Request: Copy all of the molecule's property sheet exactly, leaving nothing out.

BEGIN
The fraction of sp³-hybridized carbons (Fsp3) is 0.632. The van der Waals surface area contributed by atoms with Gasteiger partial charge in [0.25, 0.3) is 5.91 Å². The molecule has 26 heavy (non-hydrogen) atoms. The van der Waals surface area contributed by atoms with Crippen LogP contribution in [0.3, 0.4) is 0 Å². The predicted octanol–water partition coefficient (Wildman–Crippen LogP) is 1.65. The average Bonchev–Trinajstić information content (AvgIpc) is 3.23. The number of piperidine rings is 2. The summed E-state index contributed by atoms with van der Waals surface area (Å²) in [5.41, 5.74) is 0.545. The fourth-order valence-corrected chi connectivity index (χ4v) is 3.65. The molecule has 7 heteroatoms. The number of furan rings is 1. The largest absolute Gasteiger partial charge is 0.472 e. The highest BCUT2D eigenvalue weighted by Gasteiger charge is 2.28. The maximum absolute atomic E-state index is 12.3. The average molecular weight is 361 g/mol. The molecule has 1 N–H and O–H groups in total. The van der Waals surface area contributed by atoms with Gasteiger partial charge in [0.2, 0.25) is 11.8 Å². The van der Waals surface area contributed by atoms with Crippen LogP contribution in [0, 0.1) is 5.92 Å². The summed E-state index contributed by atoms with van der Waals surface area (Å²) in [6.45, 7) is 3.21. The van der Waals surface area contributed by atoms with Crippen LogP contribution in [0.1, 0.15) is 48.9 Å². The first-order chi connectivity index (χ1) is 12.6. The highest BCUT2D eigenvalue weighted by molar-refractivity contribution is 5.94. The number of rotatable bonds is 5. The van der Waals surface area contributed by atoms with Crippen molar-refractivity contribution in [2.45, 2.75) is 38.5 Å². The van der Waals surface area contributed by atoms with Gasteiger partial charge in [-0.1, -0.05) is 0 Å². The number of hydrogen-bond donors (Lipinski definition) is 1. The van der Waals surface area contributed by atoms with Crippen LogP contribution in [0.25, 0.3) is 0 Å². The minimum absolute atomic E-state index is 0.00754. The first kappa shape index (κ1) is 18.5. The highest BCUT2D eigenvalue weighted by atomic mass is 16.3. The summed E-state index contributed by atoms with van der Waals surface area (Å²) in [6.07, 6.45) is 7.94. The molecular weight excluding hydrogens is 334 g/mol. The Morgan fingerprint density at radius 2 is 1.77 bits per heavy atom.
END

The fraction of sp³-hybridized carbons (Fsp3) is 0.632. The van der Waals surface area contributed by atoms with Gasteiger partial charge in [0.25, 0.3) is 5.91 Å². The molecule has 26 heavy (non-hydrogen) atoms. The van der Waals surface area contributed by atoms with Crippen LogP contribution in [0.3, 0.4) is 0 Å². The predicted octanol–water partition coefficient (Wildman–Crippen LogP) is 1.65. The average Bonchev–Trinajstić information content (AvgIpc) is 3.23. The number of piperidine rings is 2. The summed E-state index contributed by atoms with van der Waals surface area (Å²) in [5.41, 5.74) is 0.545. The fourth-order valence-corrected chi connectivity index (χ4v) is 3.65. The molecule has 7 heteroatoms. The number of furan rings is 1. The largest absolute Gasteiger partial charge is 0.472 e. The highest BCUT2D eigenvalue weighted by Gasteiger charge is 2.28. The maximum absolute atomic E-state index is 12.3. The average molecular weight is 361 g/mol. The molecule has 1 N–H and O–H groups in total. The van der Waals surface area contributed by atoms with Gasteiger partial charge in [0.2, 0.25) is 11.8 Å². The van der Waals surface area contributed by atoms with Crippen LogP contribution in [0, 0.1) is 5.92 Å². The summed E-state index contributed by atoms with van der Waals surface area (Å²) in [6.45, 7) is 3.21. The van der Waals surface area contributed by atoms with Crippen LogP contribution in [0.1, 0.15) is 48.9 Å². The first-order chi connectivity index (χ1) is 12.6. The highest BCUT2D eigenvalue weighted by molar-refractivity contribution is 5.94. The number of rotatable bonds is 5. The van der Waals surface area contributed by atoms with Crippen molar-refractivity contribution in [2.45, 2.75) is 38.5 Å². The van der Waals surface area contributed by atoms with Gasteiger partial charge in [-0.1, -0.05) is 0 Å². The number of hydrogen-bond donors (Lipinski definition) is 1. The van der Waals surface area contributed by atoms with Crippen LogP contribution in [0.25, 0.3) is 0 Å². The minimum absolute atomic E-state index is 0.00754. The first kappa shape index (κ1) is 18.5. The highest BCUT2D eigenvalue weighted by atomic mass is 16.3. The summed E-state index contributed by atoms with van der Waals surface area (Å²) in [6.07, 6.45) is 7.94. The molecular weight excluding hydrogens is 334 g/mol. The Morgan fingerprint density at radius 2 is 1.77 bits per heavy atom.